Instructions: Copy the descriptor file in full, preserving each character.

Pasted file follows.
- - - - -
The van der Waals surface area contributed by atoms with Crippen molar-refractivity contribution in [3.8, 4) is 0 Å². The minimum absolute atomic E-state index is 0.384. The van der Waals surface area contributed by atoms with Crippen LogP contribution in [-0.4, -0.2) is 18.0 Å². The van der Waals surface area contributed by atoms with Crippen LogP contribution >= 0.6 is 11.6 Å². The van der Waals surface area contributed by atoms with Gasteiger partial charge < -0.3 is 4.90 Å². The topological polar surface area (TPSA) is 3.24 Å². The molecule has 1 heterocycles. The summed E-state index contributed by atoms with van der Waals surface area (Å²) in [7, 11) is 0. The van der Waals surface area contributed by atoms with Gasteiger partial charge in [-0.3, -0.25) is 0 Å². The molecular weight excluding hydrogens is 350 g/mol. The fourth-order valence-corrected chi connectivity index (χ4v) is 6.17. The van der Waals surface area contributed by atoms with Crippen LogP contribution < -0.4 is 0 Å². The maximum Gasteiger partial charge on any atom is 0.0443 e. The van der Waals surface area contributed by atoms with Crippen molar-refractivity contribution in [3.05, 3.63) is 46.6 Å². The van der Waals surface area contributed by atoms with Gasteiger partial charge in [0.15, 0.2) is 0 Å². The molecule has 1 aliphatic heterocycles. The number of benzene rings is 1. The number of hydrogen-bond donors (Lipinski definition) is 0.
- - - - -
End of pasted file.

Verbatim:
The van der Waals surface area contributed by atoms with Crippen molar-refractivity contribution in [3.8, 4) is 0 Å². The minimum absolute atomic E-state index is 0.384. The van der Waals surface area contributed by atoms with Crippen LogP contribution in [-0.4, -0.2) is 18.0 Å². The van der Waals surface area contributed by atoms with Crippen LogP contribution >= 0.6 is 11.6 Å². The van der Waals surface area contributed by atoms with Gasteiger partial charge < -0.3 is 4.90 Å². The topological polar surface area (TPSA) is 3.24 Å². The molecule has 1 heterocycles. The summed E-state index contributed by atoms with van der Waals surface area (Å²) in [7, 11) is 0. The van der Waals surface area contributed by atoms with Gasteiger partial charge in [-0.3, -0.25) is 0 Å². The molecular weight excluding hydrogens is 350 g/mol. The fourth-order valence-corrected chi connectivity index (χ4v) is 6.17. The van der Waals surface area contributed by atoms with Crippen LogP contribution < -0.4 is 0 Å². The maximum Gasteiger partial charge on any atom is 0.0443 e. The van der Waals surface area contributed by atoms with Crippen molar-refractivity contribution in [3.05, 3.63) is 46.6 Å². The van der Waals surface area contributed by atoms with Gasteiger partial charge in [0.15, 0.2) is 0 Å². The molecule has 1 aliphatic heterocycles. The number of benzene rings is 1. The number of hydrogen-bond donors (Lipinski definition) is 0.